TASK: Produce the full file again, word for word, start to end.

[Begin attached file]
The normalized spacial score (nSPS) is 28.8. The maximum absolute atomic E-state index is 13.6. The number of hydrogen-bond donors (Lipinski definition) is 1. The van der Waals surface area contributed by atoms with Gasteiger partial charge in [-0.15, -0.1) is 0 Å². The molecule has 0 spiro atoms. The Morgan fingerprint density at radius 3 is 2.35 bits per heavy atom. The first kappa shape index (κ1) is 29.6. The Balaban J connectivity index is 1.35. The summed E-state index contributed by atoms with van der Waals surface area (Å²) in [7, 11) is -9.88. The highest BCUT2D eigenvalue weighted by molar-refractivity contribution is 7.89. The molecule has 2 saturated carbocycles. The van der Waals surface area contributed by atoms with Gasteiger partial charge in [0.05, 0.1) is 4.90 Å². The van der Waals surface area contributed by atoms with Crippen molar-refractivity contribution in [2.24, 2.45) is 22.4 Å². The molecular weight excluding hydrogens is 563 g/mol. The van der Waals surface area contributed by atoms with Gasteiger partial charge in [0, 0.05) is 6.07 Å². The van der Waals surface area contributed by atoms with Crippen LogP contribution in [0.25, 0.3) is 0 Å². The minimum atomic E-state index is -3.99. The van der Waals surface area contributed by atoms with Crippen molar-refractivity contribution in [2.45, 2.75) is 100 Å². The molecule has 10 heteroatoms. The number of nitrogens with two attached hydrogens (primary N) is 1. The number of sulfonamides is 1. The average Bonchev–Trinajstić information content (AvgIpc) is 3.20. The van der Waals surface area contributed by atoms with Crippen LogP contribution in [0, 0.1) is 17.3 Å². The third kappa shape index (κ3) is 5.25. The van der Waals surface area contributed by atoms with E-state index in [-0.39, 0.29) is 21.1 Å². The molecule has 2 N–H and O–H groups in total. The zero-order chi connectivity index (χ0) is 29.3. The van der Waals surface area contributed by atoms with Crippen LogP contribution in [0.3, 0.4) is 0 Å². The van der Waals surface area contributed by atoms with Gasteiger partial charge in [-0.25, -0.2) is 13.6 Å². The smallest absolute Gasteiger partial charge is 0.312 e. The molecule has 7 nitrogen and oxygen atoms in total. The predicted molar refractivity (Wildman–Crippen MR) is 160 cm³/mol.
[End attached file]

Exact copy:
The normalized spacial score (nSPS) is 28.8. The maximum absolute atomic E-state index is 13.6. The number of hydrogen-bond donors (Lipinski definition) is 1. The van der Waals surface area contributed by atoms with Gasteiger partial charge in [-0.15, -0.1) is 0 Å². The molecule has 0 spiro atoms. The Morgan fingerprint density at radius 3 is 2.35 bits per heavy atom. The first kappa shape index (κ1) is 29.6. The Balaban J connectivity index is 1.35. The summed E-state index contributed by atoms with van der Waals surface area (Å²) in [7, 11) is -9.88. The highest BCUT2D eigenvalue weighted by molar-refractivity contribution is 7.89. The molecule has 2 saturated carbocycles. The van der Waals surface area contributed by atoms with Gasteiger partial charge in [0.05, 0.1) is 4.90 Å². The van der Waals surface area contributed by atoms with Crippen molar-refractivity contribution in [2.24, 2.45) is 22.4 Å². The molecular weight excluding hydrogens is 563 g/mol. The van der Waals surface area contributed by atoms with Gasteiger partial charge in [0, 0.05) is 6.07 Å². The van der Waals surface area contributed by atoms with Crippen LogP contribution in [0.25, 0.3) is 0 Å². The minimum atomic E-state index is -3.99. The van der Waals surface area contributed by atoms with Crippen molar-refractivity contribution in [2.45, 2.75) is 100 Å². The molecule has 10 heteroatoms. The number of nitrogens with two attached hydrogens (primary N) is 1. The number of sulfonamides is 1. The average Bonchev–Trinajstić information content (AvgIpc) is 3.20. The van der Waals surface area contributed by atoms with Crippen LogP contribution in [0, 0.1) is 17.3 Å². The third kappa shape index (κ3) is 5.25. The van der Waals surface area contributed by atoms with E-state index in [-0.39, 0.29) is 21.1 Å². The molecule has 2 N–H and O–H groups in total. The zero-order chi connectivity index (χ0) is 29.3. The van der Waals surface area contributed by atoms with Crippen LogP contribution in [0.3, 0.4) is 0 Å². The van der Waals surface area contributed by atoms with Gasteiger partial charge in [-0.25, -0.2) is 13.6 Å². The smallest absolute Gasteiger partial charge is 0.312 e. The molecule has 7 nitrogen and oxygen atoms in total. The predicted molar refractivity (Wildman–Crippen MR) is 160 cm³/mol.